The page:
Publication Date

2017

Abstract

Summary Stopping denosumab after 8 years of continued treatment was associated with bone loss during a 1-year observation study in patients who were not prescribed osteoporosis treatment. Bone loss was attenuated in patients who began another osteoporosis therapy. Treatment to prevent bone loss upon stopping denosumab should be considered. Introduction This study aimed to understand osteoporosis management strategies during a 1-year observational follow-up after up to 8 years of denosumab treatment in a phase 2 study. Methods During the observational year, patients received osteoporosis management at the discretion of their physician and returned to the clinic for BMD assessment and completion of an osteoporosis management questionnaire. Incidence of serious adverse events and fractures was collected. Analyses were descriptive. Results Of 138 eligible patients, 82 enrolled in and completed the observation study. Most (65 [79%]) did not receive prescription osteoporosis medication, with “my doctor felt I no longer needed a medication” being the most common reason (23 [35%]). Of the 17 patients who took osteoporosis medications, 8 discontinued therapy during the observation study. In patients treated with denosumab for 8 years (N = 52), BMD decreased during the 1-year observation study (6.7% [lumbar spine], 6.6% [total hip]). Those who took osteoporosis medication during the observation study showed a smaller decline in BMD than those who did not. No new safety concerns were identified. Eight patients (9.8%), all of whom had at least one predisposing risk factor, experienced 17 fractures. This included seven patients who experienced one or more vertebral fractures. Conclusions Consistent with denosumab’s mechanism of action, treatment cessation led to reversal of the drug’s effect on BMD and perhaps fracture risk. For patients who took osteoporosis therapy, bone loss was attenuated. For patients at high fracture risk, switching to another osteoporosis therapy if denosumab is discontinued seems appropriate.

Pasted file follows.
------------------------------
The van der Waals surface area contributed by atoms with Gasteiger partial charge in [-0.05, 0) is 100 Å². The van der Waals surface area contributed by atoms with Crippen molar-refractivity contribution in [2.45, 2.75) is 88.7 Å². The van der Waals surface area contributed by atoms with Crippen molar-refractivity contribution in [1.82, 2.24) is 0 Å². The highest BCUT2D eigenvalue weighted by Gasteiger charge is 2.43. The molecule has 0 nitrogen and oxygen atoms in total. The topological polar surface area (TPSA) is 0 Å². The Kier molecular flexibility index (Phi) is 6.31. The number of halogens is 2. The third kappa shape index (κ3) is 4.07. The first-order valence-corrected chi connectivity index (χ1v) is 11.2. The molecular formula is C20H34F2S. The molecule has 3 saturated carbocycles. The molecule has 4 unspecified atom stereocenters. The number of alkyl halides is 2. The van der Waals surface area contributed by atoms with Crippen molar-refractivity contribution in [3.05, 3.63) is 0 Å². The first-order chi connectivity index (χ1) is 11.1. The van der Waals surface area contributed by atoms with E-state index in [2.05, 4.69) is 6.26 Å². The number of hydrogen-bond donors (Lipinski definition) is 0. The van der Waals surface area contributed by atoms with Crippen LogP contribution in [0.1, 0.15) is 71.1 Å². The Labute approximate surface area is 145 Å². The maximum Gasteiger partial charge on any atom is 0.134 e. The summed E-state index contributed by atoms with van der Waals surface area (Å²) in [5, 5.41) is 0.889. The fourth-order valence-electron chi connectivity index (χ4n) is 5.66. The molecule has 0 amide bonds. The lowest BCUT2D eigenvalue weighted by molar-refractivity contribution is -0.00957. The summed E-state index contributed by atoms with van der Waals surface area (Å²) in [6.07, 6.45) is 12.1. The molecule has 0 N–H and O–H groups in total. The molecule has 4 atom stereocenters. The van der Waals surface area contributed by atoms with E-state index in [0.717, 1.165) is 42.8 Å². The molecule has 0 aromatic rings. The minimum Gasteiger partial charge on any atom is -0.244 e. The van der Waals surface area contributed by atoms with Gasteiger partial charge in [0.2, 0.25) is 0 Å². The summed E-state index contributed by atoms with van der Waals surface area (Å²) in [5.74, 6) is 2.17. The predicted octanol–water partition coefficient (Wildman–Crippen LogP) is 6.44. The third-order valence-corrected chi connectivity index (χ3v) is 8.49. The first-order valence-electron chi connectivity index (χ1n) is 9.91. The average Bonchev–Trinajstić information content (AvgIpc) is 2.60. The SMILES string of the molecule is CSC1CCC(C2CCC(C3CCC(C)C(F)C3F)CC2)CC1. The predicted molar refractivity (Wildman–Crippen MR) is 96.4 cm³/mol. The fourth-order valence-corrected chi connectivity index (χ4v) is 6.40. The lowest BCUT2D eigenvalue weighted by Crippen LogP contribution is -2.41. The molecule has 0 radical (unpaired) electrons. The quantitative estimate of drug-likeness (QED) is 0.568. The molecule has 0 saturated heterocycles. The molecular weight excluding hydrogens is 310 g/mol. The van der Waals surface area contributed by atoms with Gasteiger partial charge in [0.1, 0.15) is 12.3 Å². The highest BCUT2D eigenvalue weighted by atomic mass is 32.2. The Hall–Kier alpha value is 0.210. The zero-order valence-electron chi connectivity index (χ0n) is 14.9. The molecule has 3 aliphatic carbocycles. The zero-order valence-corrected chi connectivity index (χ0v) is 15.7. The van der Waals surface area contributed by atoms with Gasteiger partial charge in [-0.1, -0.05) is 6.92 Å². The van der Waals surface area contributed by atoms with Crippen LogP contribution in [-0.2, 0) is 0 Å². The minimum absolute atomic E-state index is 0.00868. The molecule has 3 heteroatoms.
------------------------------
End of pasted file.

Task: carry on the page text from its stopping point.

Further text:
School/Institute

Mary MacKillop Institute for Health Research

Document Type

Journal Article

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